In late October, I will be attending the fall retreat of the Wisconsin chapter of the Society of Children’s Book Writers and Illustrators. I’ve been to several of this group’s workshops and retreats, and they’ve always been fun.

This year’s fall retreat includes a Masquerade Ball, and we are encouraged to dress up as characters from children’s stories. I love dressing up! I still haven’t decided who I’ll be. Several months ago, I asked my Facebook friends for some ideas. Here are my favorite:

I may be too stout to be Amelia Bedelia amelia-bedelia

and not stout enough to be Mrs. Piggle-Wiggle. mrs-piggle-wiggle

As Mary Poppins I might be practically perfect….mary-poppins


Being the White Witch would be fun. I could drape my wedding dress with icicles; I wonder if it still fits….


To be the Wicked Witch of the East, I would need to find striped socks and ruby slippers (or silver, from the book). I could wear a house, OR I could be creative with the rest of the costume. According to the book, all witches wear white. Again, if I could just squeeze into my wedding gown….

One of my favorite suggestions is the Paper Bag Princess. Who remembered that the bag was so short? I think I’d make my bag a little longer.paper-bag-princess

If I want to rent a costume, I could leave the human race behind.  I absolutely adore the One and Only Ivan.


And as my cousin said, being Celeste would be a hoot, although it might make conversation and dancing and just about anything else a challenge.


If you have any additional ideas for me, leave them below. After the fall retreat, I’ll post pictures of the event, and you can see who I chose to be!



Author Interview: Helen Hollick


Today I’m welcoming Helen Hollick to my series of author interviews. Helen is the author of numerous historical novels, including a trilogy about King Arthur, the Sea Witch pirate series, novels of Saxon England, and a nonfiction book for aspiring novelists. Helen’s most recent publications are two short stories in 1066 Turned Upside Down, a collection of alternate history stories in celebration of the 950th anniversary of the Battle of Hastings.

helen-1066Elizabeth: Welcome, Helen. Tell us about your story in 1066 Turned Upside Down.

Helen: Hello! How lovely to be here, thank you for inviting me onto your blog. I have two stories in 1066 Turned Upside Down and both are adapted from my novel Harold the King (the US title of which is I Am The Chosen King – same book different publisher and title). I was delighted to have this opportunity to alter these two scenes as I obviously could not write them as I wanted to in the ‘serious’ novel because I had to stick to the facts. My first alternate story, To Crown A King, opens 1066 Turned Upside Down in January 1066 when King Edward has just died and a successor is being elected. (Yes a king was chosen in the 11th century by the Council of England, the Witan; what we would now call Parliament!) The candidates are Harold, Earl of Wessex, Edgar, the grandson of Edmund Ironside (who would have been King if he had not died, and in consequence Cnut of Denmark took the throne,) and Duke William of Normandy. The latter was instantly dismissed as a possibility, so the decision was between the older and more experienced Harold, and the young lad, still only a boy, Edgar.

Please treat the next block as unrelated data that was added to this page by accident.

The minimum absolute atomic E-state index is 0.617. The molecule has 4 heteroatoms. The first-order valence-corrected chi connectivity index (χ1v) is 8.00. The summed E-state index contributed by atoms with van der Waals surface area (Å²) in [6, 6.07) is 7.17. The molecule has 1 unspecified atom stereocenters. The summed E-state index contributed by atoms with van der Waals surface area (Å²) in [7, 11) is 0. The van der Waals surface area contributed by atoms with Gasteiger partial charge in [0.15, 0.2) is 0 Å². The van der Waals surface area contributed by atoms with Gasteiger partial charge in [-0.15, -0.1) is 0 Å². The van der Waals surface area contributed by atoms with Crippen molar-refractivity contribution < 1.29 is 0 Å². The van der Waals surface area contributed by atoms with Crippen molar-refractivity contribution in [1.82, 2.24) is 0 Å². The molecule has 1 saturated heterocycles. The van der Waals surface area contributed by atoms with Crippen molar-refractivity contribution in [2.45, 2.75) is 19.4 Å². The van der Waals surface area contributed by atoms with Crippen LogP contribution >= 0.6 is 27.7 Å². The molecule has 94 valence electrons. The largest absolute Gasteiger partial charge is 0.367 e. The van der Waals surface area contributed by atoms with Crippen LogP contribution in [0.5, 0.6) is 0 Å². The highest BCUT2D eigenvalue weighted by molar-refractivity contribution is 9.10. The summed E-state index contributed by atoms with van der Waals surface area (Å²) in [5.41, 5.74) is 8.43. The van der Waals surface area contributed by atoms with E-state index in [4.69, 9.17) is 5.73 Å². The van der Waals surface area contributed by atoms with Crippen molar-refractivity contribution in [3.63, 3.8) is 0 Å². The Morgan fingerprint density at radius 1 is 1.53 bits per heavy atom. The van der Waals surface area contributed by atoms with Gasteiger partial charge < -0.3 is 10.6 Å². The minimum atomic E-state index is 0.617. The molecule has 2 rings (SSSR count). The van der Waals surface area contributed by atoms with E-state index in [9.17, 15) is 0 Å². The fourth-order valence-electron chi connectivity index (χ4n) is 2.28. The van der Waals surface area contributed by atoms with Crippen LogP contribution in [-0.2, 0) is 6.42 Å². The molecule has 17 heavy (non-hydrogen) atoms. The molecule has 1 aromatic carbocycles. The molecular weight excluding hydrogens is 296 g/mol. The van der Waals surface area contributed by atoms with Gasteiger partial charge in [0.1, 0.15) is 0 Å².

My other story, In The Wake of the Dolphin, is an event of 1066 that I am passionate about: were the Normans initially defeated at sea in the summer of 1066? I believe they were, for England had a powerful and competent navy (the schypfyrd) which King Harold II would have deployed, and William’s fleet was devastatingly depleted. Norman sources claim this was because of a storm, I believe this is propaganda to hide the truth of defeat. I thoroughly enjoyed going back to alter my original scene for this ‘different’ one. Incidentally, both this version of the encounter at sea and the original were dedicated to author Rosemary Sutcliff, whose wonderful books steered me in the direction of historical fiction and still remain my favourites. The Saxon longship in the story, the Dolphin, was named in her honour.

I’ll not say more – spoilers – except these are ‘alternative’ stories which do not follow the facts as we know them.

Elizabeth: Your historical novels have been called “meticulously researched.” How different is writing alternate history to writing history-accurate historical fiction?

Helen: Well I try my best to be accurate, although all authors make inevitable mistakes, especially when new information comes to light. (Who would have expected Richard III to have been buried where he was?) The important thing about writing fiction – any fiction, be it historical, a thriller, romance or even fantasy is to entice the reader into believing it is all true. If the reader keeps thinking ‘oh this is far-fetched,’ or ‘that couldn’t possibly have happened’ then the whole story could fall apart because the reader does not believe in it. So the known facts must be correct. Who would enjoy a story about the most famous battle in English history, the Battle of Hastings, if it was set in 1065 or 1067? Unless of course it was deliberately written as an alternative story! But even then there has to be a sense of reality and belief for the background detail. So the skill of ‘making things up’ comes from getting the rest of it spot-on right.